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David Fickling

Empty U.S.-China Promises on Climate Still Mark Progress

Cooperation between the world’s biggest emitters is a critical first step on the world’s journey to net-zero. The details can come later.

The good old days.

The good old days.

Photographer: Chip Somodevilla/Getty Images

One of the enduring frustrations of decades of climate diplomacy is that the two most important nations are also the least able to deliver. Some 43% of the world’s carbon emissions in 2019 came from China and the U.S. — but in contrast to regions like the European Union, U.K., South Korea and Canada, which have all passed pollution reduction targets into law, ambitions from those countries remain more hopes than promises.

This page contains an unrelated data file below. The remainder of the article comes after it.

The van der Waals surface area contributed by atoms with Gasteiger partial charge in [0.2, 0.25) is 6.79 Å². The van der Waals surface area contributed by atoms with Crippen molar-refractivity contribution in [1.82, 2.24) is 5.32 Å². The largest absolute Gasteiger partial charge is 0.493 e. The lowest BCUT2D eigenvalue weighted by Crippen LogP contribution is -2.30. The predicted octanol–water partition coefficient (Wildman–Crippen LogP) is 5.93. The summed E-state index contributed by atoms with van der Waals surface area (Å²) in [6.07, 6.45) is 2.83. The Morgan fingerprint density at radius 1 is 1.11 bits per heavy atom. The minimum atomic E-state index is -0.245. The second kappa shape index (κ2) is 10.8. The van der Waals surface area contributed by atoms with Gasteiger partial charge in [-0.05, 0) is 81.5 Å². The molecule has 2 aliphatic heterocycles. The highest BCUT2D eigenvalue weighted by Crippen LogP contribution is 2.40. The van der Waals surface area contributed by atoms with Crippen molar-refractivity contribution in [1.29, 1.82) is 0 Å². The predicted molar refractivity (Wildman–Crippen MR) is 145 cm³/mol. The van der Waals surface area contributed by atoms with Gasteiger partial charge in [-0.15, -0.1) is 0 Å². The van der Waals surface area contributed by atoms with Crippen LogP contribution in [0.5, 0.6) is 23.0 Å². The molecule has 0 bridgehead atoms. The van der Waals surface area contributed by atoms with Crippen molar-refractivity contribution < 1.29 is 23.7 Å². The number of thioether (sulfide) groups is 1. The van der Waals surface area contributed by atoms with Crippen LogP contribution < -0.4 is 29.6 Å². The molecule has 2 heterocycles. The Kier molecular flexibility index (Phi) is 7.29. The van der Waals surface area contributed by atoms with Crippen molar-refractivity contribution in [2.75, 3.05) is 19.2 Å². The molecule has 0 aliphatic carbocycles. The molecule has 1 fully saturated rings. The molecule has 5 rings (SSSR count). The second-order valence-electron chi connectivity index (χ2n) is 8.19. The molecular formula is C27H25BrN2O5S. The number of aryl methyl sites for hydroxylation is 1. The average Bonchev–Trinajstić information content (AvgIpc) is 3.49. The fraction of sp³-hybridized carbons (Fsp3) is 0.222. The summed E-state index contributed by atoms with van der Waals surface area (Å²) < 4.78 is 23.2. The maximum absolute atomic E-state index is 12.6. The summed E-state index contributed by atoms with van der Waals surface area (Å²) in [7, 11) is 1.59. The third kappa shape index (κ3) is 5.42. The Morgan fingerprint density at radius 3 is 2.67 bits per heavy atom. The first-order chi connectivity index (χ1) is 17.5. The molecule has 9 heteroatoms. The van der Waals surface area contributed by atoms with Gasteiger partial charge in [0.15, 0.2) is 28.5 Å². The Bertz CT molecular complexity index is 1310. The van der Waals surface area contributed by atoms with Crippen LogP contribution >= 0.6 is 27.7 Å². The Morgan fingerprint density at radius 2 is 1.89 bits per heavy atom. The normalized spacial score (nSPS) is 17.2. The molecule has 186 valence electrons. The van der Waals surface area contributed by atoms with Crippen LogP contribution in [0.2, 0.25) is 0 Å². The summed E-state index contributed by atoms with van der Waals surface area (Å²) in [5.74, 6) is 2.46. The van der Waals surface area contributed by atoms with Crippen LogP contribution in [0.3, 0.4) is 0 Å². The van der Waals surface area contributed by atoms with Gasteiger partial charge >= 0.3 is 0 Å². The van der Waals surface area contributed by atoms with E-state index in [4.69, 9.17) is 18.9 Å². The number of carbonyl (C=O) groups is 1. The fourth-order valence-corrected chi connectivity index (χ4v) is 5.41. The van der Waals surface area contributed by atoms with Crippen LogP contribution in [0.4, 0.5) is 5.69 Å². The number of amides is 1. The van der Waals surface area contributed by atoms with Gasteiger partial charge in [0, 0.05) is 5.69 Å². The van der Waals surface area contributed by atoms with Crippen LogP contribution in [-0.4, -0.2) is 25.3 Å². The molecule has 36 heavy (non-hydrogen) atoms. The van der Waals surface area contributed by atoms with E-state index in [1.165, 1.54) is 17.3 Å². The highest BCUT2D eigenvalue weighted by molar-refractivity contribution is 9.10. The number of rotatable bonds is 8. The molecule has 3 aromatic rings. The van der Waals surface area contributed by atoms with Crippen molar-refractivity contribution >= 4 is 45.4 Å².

Negotiators in Glasgow aren’t even attempting to come up with a legally binding agreement, largely because they’ve long acknowledged that Washington is delinquent in such matters. Treaties in the U.S. must be ratified by a malapportioned Senate, where the swing vote and key committee chairmanship is held by Joe Manchin, who represents the coal-producing state of West Virginia. The senator signaled on the eve of the climate talks that he was prepared to block President Joe Biden’s clean electricity plan.